What to say about it: "People who eat when they're sad or lonely don't always look a certain way. And everybody needs to eat at lunchtime to energize their brains and bodies."

Extreme Sizeism and Fatphobia

The scenes: Damien, Janis, and Cady define a "hot body" as "good physique" and attempt to destroy and dethrone Regina by surreptitiously making her gain weight; Gretchen tries to shun Regina for wearing sweatpants when her regular pants don't fit; words of size are flung as insults, as in, "Dawn Schweitzer has a huge ass" written in the Burn Book; the store where Regina tries to buy her Spring Fling dress doesn't carry sizes larger than 5; and despite the conversation positioning Regina's weight as problematic, she presents as straight-sized.

What to say about it: "This movie talks a lot about body weight, huh? That's so silly since we know that how we treat people is so much more important than what size clothes we wear or how much space we take up. And you know that if you ever grew out of your pants, we'd just get you new ones, right? We love you no matter what size you are."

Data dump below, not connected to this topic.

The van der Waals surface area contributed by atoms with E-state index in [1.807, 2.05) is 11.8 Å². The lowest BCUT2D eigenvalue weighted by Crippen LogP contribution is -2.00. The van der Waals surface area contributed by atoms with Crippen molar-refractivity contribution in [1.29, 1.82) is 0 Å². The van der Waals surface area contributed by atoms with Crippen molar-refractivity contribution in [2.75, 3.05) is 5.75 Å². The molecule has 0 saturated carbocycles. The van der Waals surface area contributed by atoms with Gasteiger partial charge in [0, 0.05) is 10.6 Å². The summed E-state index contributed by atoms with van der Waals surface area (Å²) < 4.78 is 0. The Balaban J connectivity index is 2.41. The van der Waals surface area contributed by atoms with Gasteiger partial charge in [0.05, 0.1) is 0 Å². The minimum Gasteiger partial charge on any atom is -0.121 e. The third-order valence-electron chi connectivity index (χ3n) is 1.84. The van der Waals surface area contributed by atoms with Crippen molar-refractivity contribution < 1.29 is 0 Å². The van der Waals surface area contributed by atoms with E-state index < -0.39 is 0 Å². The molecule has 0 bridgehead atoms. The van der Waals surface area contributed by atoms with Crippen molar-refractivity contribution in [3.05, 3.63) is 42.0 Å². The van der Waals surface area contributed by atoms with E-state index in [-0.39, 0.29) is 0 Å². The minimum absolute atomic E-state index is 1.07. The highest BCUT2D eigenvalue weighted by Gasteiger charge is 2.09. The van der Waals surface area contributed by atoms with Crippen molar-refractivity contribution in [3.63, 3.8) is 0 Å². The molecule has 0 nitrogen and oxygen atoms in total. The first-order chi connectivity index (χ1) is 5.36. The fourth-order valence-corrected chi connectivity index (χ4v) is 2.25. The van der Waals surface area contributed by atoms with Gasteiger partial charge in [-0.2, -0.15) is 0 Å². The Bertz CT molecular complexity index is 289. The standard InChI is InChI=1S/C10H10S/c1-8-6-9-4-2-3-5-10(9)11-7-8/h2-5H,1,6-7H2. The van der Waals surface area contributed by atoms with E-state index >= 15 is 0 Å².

Self Body-Shaming

The Plastics complain about their “huge” hips, calves, and “man-shoulders” that prohibit the use of halter tops.

What to say: "These girls are so beautiful and smart — it makes me sad to see them complain about their bodies when they look in the mirror. It's so much nicer to focus on what we like about ourselves, including things we can't see in the mirror."